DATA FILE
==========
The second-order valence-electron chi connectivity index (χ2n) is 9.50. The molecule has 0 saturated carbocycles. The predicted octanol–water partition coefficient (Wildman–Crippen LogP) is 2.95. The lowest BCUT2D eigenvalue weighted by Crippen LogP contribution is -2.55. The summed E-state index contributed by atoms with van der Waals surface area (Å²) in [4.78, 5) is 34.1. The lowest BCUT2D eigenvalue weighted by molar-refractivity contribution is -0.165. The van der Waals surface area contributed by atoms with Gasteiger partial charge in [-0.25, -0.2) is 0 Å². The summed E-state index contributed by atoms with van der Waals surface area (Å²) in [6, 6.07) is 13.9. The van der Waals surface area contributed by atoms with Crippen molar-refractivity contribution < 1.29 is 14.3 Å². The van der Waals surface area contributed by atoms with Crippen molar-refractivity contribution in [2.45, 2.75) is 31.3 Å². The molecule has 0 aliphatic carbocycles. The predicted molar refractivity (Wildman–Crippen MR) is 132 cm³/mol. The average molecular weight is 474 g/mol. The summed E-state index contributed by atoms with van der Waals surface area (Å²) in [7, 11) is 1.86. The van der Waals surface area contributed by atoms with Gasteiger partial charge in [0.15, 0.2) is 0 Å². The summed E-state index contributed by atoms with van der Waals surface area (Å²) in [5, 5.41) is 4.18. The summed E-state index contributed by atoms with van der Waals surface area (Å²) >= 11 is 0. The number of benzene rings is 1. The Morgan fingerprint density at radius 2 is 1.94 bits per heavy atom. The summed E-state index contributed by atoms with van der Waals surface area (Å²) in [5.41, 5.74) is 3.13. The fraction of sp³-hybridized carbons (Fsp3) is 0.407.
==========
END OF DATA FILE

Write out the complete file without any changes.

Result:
The second-order valence-electron chi connectivity index (χ2n) is 9.50. The molecule has 0 saturated carbocycles. The predicted octanol–water partition coefficient (Wildman–Crippen LogP) is 2.95. The lowest BCUT2D eigenvalue weighted by Crippen LogP contribution is -2.55. The summed E-state index contributed by atoms with van der Waals surface area (Å²) in [4.78, 5) is 34.1. The lowest BCUT2D eigenvalue weighted by molar-refractivity contribution is -0.165. The van der Waals surface area contributed by atoms with Gasteiger partial charge in [-0.25, -0.2) is 0 Å². The summed E-state index contributed by atoms with van der Waals surface area (Å²) in [6, 6.07) is 13.9. The van der Waals surface area contributed by atoms with Crippen molar-refractivity contribution < 1.29 is 14.3 Å². The van der Waals surface area contributed by atoms with Crippen molar-refractivity contribution in [2.45, 2.75) is 31.3 Å². The molecule has 0 aliphatic carbocycles. The predicted molar refractivity (Wildman–Crippen MR) is 132 cm³/mol. The average molecular weight is 474 g/mol. The summed E-state index contributed by atoms with van der Waals surface area (Å²) in [7, 11) is 1.86. The van der Waals surface area contributed by atoms with Gasteiger partial charge in [0.15, 0.2) is 0 Å². The summed E-state index contributed by atoms with van der Waals surface area (Å²) in [5, 5.41) is 4.18. The summed E-state index contributed by atoms with van der Waals surface area (Å²) >= 11 is 0. The number of benzene rings is 1. The Morgan fingerprint density at radius 2 is 1.94 bits per heavy atom. The summed E-state index contributed by atoms with van der Waals surface area (Å²) in [5.41, 5.74) is 3.13. The fraction of sp³-hybridized carbons (Fsp3) is 0.407.